Housing Context

Chapter 2: Housing Needs Assessment

(Housing Element Chapter 2 - Housing Needs Assessment)

Background: Community Context

In Placer County, the median household income for a household of four (2020) was about $86,300 and the median home sales price in 2020 was about $569,000. There are five incorporated cities (Auburn, Colfax, Lincoln, Roseville, Rocklin) and the incorporated Town of Loomis within the County. In addition to the incorporated cities and town, the County has about 21 unincorporated small communities, five in the eastern part of the County (Lake Tahoe area) and 16 in the western part of the County (Chapter 1, page 5)

Placer County Map_1

HE Population Icon_3Population

Placer County has seen tremendous growth during the last decade which is expected to continue especially in incorporated Placer. From 2010 to 2019 the population grew by 48,259 people reaching a total of 396,691 at an annual growth rate of 1.6% in the whole county. (Chapter 2, Table 1 – Historic Population, page 12)

HE Demographics Icon_1Demographics

The County is older and wealthier compared to the state and is less diverse (Executive Summary, page 1). The median age of Placer County increased from 40 to 41.6 years old from 2010 to 2017 (Chapter 2, Table 4 - Age Characteristics, page 16). More than a third of the residents in unincorporated Placer County have some disability with over half of those being over the age of 65. It is important that the County encourage universal design principals in the development of new housing (Executive Summary, page 1).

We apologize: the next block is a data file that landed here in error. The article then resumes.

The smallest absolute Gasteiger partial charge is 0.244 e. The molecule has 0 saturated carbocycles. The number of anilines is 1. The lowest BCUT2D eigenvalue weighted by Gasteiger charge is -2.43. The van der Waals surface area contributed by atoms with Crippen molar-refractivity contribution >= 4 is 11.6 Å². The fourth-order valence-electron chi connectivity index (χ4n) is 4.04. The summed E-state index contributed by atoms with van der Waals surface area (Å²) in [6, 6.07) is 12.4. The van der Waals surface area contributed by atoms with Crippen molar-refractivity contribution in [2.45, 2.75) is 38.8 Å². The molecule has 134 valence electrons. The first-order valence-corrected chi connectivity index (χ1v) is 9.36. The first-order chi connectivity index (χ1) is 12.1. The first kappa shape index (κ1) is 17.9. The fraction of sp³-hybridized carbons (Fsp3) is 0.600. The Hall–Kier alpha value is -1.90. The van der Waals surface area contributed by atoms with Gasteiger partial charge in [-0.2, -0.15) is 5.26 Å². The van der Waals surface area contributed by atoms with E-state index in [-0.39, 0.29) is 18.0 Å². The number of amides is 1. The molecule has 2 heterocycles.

HE Vacancy Rates Icon_1Vacancy Rates

26.4% of housing units in the unincorporated County were vacant in 2017. The high vacancy rates in Placer County is due primarily to the predominance of vacation homes in the Lake Tahoe area. In 2017, 72.5% of vacant housing units were for seasonal, recreational, or occasional use (Chapter 2, Table 6 - Summary of Housing Characteristics, page 18). Vacation homes and rental homes in East Placer continue to limit workforce housing near Lake Tahoe. There is a need to develop or secure housing for year-round residents who work in the area (Executive Summary, page 1). 

HE homeownership Icon_1Homeownership

Placer County homeownership increased between 2010 and 2017 from 57.6% to 76.6% in the unincorporated areas (Chapter 2, Table 6 - Summary of Housing Characteristics, page 18).  The County’s housing stock is primarily single‐family, detached housing, while only 10% of the units in unincorporated Placer County are multifamily units (Executive Summary, page 1). 

HE Affordable Housing Icon_1Affordable Housing Need

There is a clear need for affordable housing in the County. Nearly 40% of all households are housing cost burdened in unincorporated Placer County and pay more than 30% of their income towards housing. Nearly 70% of the housing cost burdened households are making less than 80% of the median income. (Chapter 2, Table 18 – Housing Cost Burden by Household Income Classification, page 29

Housing Cost Burden:

  • A “moderate cost burden” is defined by HUD as gross housing costs between 31% and 50% of gross income. 
  • A “severe cost burden” is defined as gross housing costs exceeding 50% of gross income. (For renters, gross housing costs include rent paid by the tenant plus utilities. For homeowners, housing costs include mortgage payment, taxes, insurance, and utilities.) 
Housing Cost Burden in Unincorporated Placer County - 2016

Total Households32,7258,88041,605
Number w/ moderate cost burden >30% (percent)10,906 (33.3%)4,511 (50.8%)15,417 ( 37.1%)